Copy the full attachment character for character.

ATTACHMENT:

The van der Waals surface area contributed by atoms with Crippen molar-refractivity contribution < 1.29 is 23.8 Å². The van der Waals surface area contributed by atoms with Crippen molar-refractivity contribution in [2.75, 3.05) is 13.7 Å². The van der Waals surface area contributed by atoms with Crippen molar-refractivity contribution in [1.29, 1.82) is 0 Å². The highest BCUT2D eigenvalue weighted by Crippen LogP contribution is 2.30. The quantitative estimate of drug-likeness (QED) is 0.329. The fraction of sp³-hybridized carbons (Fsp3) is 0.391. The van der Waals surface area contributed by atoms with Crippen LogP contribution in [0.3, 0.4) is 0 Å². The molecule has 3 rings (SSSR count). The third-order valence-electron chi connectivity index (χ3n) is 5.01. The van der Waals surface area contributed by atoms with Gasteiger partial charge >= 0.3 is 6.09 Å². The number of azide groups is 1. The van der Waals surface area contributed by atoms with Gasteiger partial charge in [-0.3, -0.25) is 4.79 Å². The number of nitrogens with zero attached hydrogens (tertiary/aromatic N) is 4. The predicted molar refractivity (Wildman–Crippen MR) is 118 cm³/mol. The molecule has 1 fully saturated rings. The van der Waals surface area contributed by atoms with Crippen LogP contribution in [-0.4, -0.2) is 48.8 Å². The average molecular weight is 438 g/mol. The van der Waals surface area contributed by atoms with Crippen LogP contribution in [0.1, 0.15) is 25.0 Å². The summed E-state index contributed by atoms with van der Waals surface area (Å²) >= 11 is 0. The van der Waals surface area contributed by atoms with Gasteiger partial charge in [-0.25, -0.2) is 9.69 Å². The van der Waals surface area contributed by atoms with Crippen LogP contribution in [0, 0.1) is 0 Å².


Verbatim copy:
The van der Waals surface area contributed by atoms with Crippen molar-refractivity contribution < 1.29 is 23.8 Å². The van der Waals surface area contributed by atoms with Crippen molar-refractivity contribution in [2.75, 3.05) is 13.7 Å². The van der Waals surface area contributed by atoms with Crippen molar-refractivity contribution in [1.29, 1.82) is 0 Å². The highest BCUT2D eigenvalue weighted by Crippen LogP contribution is 2.30. The quantitative estimate of drug-likeness (QED) is 0.329. The fraction of sp³-hybridized carbons (Fsp3) is 0.391. The van der Waals surface area contributed by atoms with Crippen LogP contribution in [0.3, 0.4) is 0 Å². The molecule has 3 rings (SSSR count). The third-order valence-electron chi connectivity index (χ3n) is 5.01. The van der Waals surface area contributed by atoms with Gasteiger partial charge >= 0.3 is 6.09 Å². The number of azide groups is 1. The van der Waals surface area contributed by atoms with Gasteiger partial charge in [-0.3, -0.25) is 4.79 Å². The number of nitrogens with zero attached hydrogens (tertiary/aromatic N) is 4. The predicted molar refractivity (Wildman–Crippen MR) is 118 cm³/mol. The molecule has 1 fully saturated rings. The van der Waals surface area contributed by atoms with Crippen LogP contribution in [-0.4, -0.2) is 48.8 Å². The average molecular weight is 438 g/mol. The van der Waals surface area contributed by atoms with Crippen LogP contribution in [0.1, 0.15) is 25.0 Å². The summed E-state index contributed by atoms with van der Waals surface area (Å²) >= 11 is 0. The van der Waals surface area contributed by atoms with Gasteiger partial charge in [-0.25, -0.2) is 9.69 Å². The van der Waals surface area contributed by atoms with Crippen LogP contribution in [0, 0.1) is 0 Å².